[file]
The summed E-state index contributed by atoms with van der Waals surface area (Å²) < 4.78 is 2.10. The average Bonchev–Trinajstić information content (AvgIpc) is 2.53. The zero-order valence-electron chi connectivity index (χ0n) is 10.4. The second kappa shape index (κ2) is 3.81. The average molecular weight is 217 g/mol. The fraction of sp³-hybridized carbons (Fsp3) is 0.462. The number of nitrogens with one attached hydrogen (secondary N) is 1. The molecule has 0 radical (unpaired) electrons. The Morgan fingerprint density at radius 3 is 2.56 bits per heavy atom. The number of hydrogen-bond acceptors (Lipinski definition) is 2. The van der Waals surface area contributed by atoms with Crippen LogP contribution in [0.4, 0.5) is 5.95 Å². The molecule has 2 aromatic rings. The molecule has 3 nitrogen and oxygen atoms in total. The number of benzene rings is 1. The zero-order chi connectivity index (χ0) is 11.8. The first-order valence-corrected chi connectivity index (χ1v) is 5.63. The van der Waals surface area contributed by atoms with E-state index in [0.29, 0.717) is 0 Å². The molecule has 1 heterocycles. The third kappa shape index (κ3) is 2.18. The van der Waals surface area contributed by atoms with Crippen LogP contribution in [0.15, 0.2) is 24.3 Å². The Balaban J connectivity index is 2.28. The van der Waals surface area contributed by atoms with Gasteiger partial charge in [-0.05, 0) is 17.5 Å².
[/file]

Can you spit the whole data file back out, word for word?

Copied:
The summed E-state index contributed by atoms with van der Waals surface area (Å²) < 4.78 is 2.10. The average Bonchev–Trinajstić information content (AvgIpc) is 2.53. The zero-order valence-electron chi connectivity index (χ0n) is 10.4. The second kappa shape index (κ2) is 3.81. The average molecular weight is 217 g/mol. The fraction of sp³-hybridized carbons (Fsp3) is 0.462. The number of nitrogens with one attached hydrogen (secondary N) is 1. The molecule has 0 radical (unpaired) electrons. The Morgan fingerprint density at radius 3 is 2.56 bits per heavy atom. The number of hydrogen-bond acceptors (Lipinski definition) is 2. The van der Waals surface area contributed by atoms with Crippen LogP contribution in [0.4, 0.5) is 5.95 Å². The molecule has 2 aromatic rings. The molecule has 3 nitrogen and oxygen atoms in total. The number of benzene rings is 1. The zero-order chi connectivity index (χ0) is 11.8. The first-order valence-corrected chi connectivity index (χ1v) is 5.63. The van der Waals surface area contributed by atoms with E-state index in [0.29, 0.717) is 0 Å². The molecule has 1 heterocycles. The third kappa shape index (κ3) is 2.18. The van der Waals surface area contributed by atoms with Crippen LogP contribution in [0.15, 0.2) is 24.3 Å². The Balaban J connectivity index is 2.28. The van der Waals surface area contributed by atoms with Gasteiger partial charge in [-0.05, 0) is 17.5 Å².